Top Tips for a Smooth Standby Generator Install

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Written by: Billy Wingate

Master Electrician / Master Plumber / Residential Carpenter

Owner and operator of Wingate Power with over 30 years of experience in electrical work.

Published: June 27, 2024

Looking to keep your home powered during outages? A standby generator install is the solution. In this guide, we’ll cover key steps for a smooth and efficient installation, from selecting the right generator to ensuring safety.

Key Takeaways

  • Choosing the right standby generator is crucial; consider power needs, noise levels, and professional consultation to find the ideal model.
  • Proper home and site preparation, including clearing obstructions and installing a concrete pad, ensures a smooth generator installation.
  • Understanding and using transfer switches can provide seamless power transition during outages, and choosing the right fuel supply type is essential for reliability.

Choosing the Right Standby Generator

The initial step towards a smooth installation is making the right home standby generator selection. There are various types of generators, each suited for different needs. Standby generators are the go-to for most homeowners because they automatically sense power outages and activate without manual intervention. This convenience sets them apart from portable generators, which are smaller, mobile units that require manual starting and fueling, often with gasoline or propane. A portable generator, on the other hand, offers more mobility and flexibility for temporary power needs.

Finding the correct generator size is crucial in satisfying your home’s power demands. To do this, follow these steps:

  1. Add up the wattage requirements of all your essential appliances.
  2. Include extra capacity for starting watts.
  3. For instance, a typical 2,500 square-foot home might need a 20kW to 25kW generator.

It’s always advisable to consult with professionals, like WingatePower, who offer free in-home consultations to help you choose the right size.

The model you select also influences the location for installation and the prerequisites for site preparation.

Some factors to consider when selecting a generator model include:

  • Power requirements: Diesel generators are ideal for high kW appliances and provide a steady power supply during emergencies. Propane generators are quieter and suitable for smaller setups.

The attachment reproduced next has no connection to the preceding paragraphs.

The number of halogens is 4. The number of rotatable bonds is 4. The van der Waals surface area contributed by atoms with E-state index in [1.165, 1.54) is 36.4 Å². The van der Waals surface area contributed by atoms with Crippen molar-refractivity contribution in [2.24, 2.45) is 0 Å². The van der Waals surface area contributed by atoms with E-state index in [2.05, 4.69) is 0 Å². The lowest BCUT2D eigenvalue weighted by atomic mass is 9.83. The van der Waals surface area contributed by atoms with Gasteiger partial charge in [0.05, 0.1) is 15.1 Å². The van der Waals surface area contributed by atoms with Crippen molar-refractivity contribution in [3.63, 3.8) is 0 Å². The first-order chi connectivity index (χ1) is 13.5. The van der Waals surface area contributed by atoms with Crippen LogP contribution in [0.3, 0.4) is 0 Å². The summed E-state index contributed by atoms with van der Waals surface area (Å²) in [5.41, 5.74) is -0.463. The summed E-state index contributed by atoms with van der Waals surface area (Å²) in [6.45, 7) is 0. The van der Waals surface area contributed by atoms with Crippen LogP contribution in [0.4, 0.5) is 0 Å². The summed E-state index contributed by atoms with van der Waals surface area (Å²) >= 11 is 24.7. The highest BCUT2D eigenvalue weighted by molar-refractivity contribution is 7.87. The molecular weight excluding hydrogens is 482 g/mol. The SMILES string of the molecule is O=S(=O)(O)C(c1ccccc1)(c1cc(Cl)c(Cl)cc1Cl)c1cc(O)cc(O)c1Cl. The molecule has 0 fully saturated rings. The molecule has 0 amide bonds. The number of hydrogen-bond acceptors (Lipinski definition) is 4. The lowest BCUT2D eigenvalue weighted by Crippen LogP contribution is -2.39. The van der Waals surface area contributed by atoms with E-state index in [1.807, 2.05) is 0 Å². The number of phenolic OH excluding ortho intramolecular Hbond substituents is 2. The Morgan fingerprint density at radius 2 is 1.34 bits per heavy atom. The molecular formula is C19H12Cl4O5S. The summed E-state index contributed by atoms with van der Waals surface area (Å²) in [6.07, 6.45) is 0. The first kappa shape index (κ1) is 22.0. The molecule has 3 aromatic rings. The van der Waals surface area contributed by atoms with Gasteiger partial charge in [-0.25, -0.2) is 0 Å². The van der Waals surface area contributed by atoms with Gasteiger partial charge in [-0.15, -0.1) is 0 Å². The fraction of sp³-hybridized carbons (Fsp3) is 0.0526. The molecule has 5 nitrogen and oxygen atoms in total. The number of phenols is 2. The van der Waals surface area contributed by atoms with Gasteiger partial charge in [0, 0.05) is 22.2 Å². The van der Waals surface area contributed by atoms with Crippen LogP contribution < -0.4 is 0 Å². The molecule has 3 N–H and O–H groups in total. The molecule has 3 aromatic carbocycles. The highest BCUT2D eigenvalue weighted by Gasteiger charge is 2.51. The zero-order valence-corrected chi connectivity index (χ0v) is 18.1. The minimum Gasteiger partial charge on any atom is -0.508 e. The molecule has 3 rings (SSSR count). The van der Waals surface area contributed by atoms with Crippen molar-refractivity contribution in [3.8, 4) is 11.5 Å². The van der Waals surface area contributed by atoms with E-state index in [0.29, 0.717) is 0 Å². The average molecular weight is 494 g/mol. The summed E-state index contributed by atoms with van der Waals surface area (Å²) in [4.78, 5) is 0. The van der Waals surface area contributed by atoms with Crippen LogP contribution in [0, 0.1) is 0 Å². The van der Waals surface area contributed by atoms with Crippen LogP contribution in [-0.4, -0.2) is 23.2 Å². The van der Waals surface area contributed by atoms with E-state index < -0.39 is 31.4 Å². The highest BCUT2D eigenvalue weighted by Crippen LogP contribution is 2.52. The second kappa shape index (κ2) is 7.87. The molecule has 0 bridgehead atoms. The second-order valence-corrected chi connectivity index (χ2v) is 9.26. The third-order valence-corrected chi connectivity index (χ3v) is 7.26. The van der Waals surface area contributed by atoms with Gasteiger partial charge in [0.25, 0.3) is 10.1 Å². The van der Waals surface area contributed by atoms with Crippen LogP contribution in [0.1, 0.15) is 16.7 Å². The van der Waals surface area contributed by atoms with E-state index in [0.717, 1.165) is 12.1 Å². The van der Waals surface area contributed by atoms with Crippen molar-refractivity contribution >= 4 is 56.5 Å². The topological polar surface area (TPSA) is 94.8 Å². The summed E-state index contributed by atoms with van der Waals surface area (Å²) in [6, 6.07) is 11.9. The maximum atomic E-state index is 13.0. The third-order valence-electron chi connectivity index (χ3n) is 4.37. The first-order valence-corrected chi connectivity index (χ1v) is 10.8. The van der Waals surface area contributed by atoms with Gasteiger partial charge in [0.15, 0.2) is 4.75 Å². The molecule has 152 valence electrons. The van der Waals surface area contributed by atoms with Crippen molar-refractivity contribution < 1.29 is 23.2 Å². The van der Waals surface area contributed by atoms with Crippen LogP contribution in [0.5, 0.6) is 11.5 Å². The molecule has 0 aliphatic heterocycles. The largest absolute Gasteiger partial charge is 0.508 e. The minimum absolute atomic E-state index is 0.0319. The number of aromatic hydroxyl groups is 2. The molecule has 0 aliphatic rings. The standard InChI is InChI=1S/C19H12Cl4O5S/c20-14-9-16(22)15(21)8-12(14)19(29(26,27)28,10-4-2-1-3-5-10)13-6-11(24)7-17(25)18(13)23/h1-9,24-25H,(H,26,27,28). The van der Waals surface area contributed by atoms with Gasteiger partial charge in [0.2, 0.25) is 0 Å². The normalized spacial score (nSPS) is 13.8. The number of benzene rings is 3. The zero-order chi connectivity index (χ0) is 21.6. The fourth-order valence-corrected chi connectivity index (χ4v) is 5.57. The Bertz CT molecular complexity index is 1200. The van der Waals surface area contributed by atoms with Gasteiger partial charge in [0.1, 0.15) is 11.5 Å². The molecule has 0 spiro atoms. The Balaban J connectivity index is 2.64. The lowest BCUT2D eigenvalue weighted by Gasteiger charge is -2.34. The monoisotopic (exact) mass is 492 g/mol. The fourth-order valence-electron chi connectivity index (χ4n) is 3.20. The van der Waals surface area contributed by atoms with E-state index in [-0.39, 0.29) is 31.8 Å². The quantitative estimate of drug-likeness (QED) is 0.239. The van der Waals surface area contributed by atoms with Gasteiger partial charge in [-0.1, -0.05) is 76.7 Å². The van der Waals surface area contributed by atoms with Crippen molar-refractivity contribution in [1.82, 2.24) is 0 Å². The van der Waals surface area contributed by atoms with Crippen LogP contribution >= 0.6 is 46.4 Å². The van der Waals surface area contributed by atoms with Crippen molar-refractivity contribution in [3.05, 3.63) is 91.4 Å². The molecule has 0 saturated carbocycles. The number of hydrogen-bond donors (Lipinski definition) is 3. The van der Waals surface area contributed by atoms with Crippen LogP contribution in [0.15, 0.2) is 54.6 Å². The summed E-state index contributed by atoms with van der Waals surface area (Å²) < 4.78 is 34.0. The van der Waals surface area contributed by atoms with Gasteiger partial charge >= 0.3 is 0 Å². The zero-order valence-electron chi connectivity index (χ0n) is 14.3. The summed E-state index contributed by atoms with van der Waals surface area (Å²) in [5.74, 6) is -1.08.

• Noise level: If noise is a concern, consider a propane generator, as they tend to be quieter than diesel generators.
  • Size and portability: Consider the size and weight of the generator, especially if you need to move it around frequently.

Selecting the right model ensures that your installation process is smooth and hassle-free.

Preparing Your Home for Installation

Adequate home preparation is vital for successful generator installation. The first step involves selecting an ideal location for the generator. This means considering local building codes, the proximity to your main electrical panel, and ensuring the area is free of obstructions. A stable, well-drained area is crucial to prevent water accumulation around the generator, which could cause damage.

The site preparation includes:

  • Clearing any obstacles or debris from the designated installation area
  • Ensuring the site is level
  • Installing a concrete pad, larger than the generator’s footprint, to provide a stable foundation and prevent the generator from sinking into the ground
  • Mounting studs to reinforce the concrete pad and firmly secure the generator.

Before any installation work begins, check your local codes and regulations for the necessary permits. Permits are usually required for installing a generator, and inspections should be arranged to ensure compliance with local codes. Fortunately, companies like WingatePower handle all necessary permits, making the process easier for homeowners.

Understanding Transfer Switches

Any standby generator setup heavily relies on transfer switches. Without a transfer switch, you would need to manually connect your generator to the equipment you want to power, which can be cumbersome and inefficient during an outage. Transfer switches prevent any overlap between utility power and generator power connections, ensuring a seamless transition when the power goes out.

There are two main types of transfer switches: manual and automatic. Manual transfer switches are often used in commercial settings, requiring someone to physically switch the power source. However, for residential use, automatic transfer switches are the preferred choice. These devices connect the generator to the electrical system and automatically switch on the generator when a power outage is detected. This automatic feature provides unparalleled convenience and peace of mind, knowing your home will remain powered without any manual intervention.